A financial economist’s view of credit, investment, speculation, and other matters of the pocketbook.
The study of finance is traditionally the finest layer of dust on the stack of arid tomes devoted to the dismal science. The Cyndi Lauper echo of the title aside, Goetzmann (Finance and Management/Yale School of Management; co-editor: The Origins of Value: The Financial Innovations that Created Modern Capital Markets, 2005, etc.) doesn’t exactly shift the discussion into pop territory. However, his book is more accessible than many in the field, positing that the instruments of finance have done more than their share to make civilized life possible. The author invites us to consider that a principal effect of finance is to travel in time: that is, finance “reallocates economic value through time,” linking present and future while also shifting the burden of risk to allow investors and states to do such things as build infrastructure. Finance also involves an increase in social complexity, requiring alphanumeric language for record-keeping and bureaucrats to keep track of things, so that finance is responsible for state-building. Among the earliest financial documents we have, writes Goetzmann, are clay tablets recording impossible debts denoted by absurdly gigantic numbers: “The ability to imagine and then to express such vast quantities,” he writes, “would not have been possible without the leap of mathematical abstraction in the Uruk period.” So, too, with Chinese record-keeping systems involving great quantities of grain offered in tribute by great numbers of people. Throughout, in perhaps an accidental theme, Goetzmann’s narrative offers numerous examples of the inequalities wrought by financial systems, whether the medieval practice of “tax farming” or the speculative schemes floated by a well-known Founding Father. Of considerable interest is the author’s brief closing look at future possibilities for financial regimes, such as a sovereign wealth fund to bolster some version of social security.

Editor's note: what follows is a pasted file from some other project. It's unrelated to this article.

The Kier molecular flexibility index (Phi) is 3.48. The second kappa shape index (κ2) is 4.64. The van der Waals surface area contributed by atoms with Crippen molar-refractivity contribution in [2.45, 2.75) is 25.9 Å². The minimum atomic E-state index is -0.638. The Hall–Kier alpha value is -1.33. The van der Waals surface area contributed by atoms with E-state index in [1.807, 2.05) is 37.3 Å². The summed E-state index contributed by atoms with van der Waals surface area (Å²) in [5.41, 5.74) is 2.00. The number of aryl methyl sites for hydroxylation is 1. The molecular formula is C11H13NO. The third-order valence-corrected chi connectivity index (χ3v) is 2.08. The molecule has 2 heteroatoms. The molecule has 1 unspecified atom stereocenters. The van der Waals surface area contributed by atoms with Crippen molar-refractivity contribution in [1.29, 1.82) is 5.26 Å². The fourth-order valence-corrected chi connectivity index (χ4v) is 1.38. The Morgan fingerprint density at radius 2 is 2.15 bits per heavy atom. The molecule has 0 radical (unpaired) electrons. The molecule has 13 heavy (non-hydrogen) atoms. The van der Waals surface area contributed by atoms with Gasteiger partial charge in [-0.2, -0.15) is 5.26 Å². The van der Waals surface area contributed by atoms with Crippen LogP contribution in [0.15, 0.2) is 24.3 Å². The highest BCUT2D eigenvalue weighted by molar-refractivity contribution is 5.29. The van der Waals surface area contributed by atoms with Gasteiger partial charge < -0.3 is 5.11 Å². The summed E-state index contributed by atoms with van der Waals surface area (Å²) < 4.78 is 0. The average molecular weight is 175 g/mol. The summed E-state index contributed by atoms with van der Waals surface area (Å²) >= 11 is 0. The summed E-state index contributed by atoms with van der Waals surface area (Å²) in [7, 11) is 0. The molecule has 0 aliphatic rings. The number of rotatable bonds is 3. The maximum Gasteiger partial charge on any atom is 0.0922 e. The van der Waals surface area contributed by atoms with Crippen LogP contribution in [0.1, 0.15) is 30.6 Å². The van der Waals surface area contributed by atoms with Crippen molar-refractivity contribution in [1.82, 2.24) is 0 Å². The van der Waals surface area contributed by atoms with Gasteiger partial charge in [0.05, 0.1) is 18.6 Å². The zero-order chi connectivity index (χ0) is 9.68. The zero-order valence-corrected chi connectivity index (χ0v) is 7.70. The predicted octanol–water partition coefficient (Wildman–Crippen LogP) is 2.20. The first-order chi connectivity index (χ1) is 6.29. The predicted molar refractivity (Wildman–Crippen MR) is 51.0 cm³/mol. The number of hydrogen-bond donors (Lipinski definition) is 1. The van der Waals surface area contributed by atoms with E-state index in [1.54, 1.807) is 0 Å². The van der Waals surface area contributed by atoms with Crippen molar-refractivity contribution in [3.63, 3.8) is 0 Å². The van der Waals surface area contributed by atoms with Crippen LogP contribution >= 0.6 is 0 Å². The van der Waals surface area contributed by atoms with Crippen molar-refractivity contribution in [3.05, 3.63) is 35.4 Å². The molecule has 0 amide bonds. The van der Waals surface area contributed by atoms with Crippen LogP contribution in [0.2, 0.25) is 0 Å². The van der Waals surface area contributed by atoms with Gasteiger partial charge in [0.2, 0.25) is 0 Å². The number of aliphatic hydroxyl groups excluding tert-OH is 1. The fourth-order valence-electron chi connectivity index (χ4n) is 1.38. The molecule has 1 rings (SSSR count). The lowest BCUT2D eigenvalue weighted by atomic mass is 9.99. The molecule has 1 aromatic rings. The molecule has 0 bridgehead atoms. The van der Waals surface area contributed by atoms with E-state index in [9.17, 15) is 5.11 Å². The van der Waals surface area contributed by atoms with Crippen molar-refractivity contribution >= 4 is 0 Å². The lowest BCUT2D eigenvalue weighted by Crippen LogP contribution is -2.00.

For the numerate and fiscally wonky, an accessible survey that does a fine job of reallocating past, present, and future.